< News | 08.05.2018

Robot defenders

Robot defenders

While some fear the dangers of ever-increasing interconnectivity, Adam Gooch explains how in the insurance world, technology is helping to to fight fraud

As a society, we are becoming increasingly interconnected, and at an extraordinary pace. We live in a world where we can livestream each other our current locations, order almost anything with next-day delivery with our voices and instruct robotic assistants to turn up the heating in our homes.

Of course, this world of interconnectivity relies on huge amounts of communication and data transfer between each device, network and user.


Among the many reports warning of threats to our privacy and personal security, it is rare to see stories highlighting how certain technologies are protecting us from dangers such as fraud, which has a significant impact on all of our pockets, whether we are a direct victim or not.

As research by the Centre for Counter Fraud Studies showed, fraud costs the UK £190bn every single year. While some fear that being so connected can put us at risk, in reality it is now possible to isolate fraudsters quicker than ever and tackle the problem head on.

The UK is aiming to trial fully driverless cars by 2021. While these may seem relatively unrelated to fraud, it is likely that the development of driverless technology will make a huge difference for insurers looking to get a comprehensive and detailed picture of risk.

Further, the sheer amount of people attempting to make fraudulent claims on their car insurance may ultimately be eliminated if driverless cars become the norm. It is hard to lie about the cause of an accident if the driver has not had a significant role to play in
its execution.


But while we await the rise of autonomous cars, there are still ways to fight the ‘crash for cash’ schemes that cost the UK some £336m a year. Telematics has emerged in the last decade as a fail-safe way to detect and prevent fraud on a mass scale.

At Insure Telematics Solutions, one recent example we dealt with was a ‘crash for cash’ incident that could have cost the insurer we were working with up to £40,000, had it not been for our intervention and insight. When a policyholder takes out a blackbox insurance policy, the insurer is able to refer to their blackbox provider to gain analysis of the data after an accident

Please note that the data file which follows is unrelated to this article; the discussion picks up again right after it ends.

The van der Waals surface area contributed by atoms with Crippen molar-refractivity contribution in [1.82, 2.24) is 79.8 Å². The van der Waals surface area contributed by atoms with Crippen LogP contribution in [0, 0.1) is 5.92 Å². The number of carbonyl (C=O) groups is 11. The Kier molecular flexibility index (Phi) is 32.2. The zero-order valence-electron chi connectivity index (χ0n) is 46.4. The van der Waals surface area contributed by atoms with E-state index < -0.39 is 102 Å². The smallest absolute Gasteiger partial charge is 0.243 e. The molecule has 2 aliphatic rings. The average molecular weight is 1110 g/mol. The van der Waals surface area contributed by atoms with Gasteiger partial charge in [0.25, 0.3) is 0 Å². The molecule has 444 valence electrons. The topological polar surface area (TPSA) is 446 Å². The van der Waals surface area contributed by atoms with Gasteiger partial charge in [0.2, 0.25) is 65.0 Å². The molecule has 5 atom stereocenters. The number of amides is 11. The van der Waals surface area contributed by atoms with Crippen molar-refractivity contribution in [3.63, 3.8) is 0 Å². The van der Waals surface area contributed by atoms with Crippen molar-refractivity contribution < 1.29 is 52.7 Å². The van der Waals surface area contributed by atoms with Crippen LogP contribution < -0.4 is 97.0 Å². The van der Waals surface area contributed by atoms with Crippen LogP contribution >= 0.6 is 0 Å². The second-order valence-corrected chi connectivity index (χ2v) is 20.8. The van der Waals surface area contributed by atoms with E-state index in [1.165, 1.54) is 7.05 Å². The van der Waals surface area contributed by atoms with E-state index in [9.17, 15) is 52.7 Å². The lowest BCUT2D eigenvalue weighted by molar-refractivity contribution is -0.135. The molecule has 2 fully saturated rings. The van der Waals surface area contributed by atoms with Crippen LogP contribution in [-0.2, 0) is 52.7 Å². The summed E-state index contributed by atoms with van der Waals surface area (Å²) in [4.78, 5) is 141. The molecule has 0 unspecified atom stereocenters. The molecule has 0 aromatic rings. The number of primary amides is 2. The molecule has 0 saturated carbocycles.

is recorded.

In this instance, we were able to determine the fact that the policyholder and two of the claimants actually knew each other, due to the fact that the policyholder’s blackbox data showed they had visited each of the claimants’ homes in the days leading up to the incident. They had lied about the way the collision occurred and further data analysis showed that one of the claimants had a history of being involved in an organised crime network (fraud ring).


In the world of insurance, technology is having a steady impact on fraud. Insurers are waking up to the different ways in which we can assess and access information. They are now heading up technological developments, rather than shying away from them.

Telematics will be just the tip of the iceberg in terms of how technology will come to fight and eliminate fraud, but for the time being, it is one of the only developments that utilises the potential of the digital age to really make a difference in the war on fraud.

Adam Gooch is commercial director at Insure Telematics Solutions


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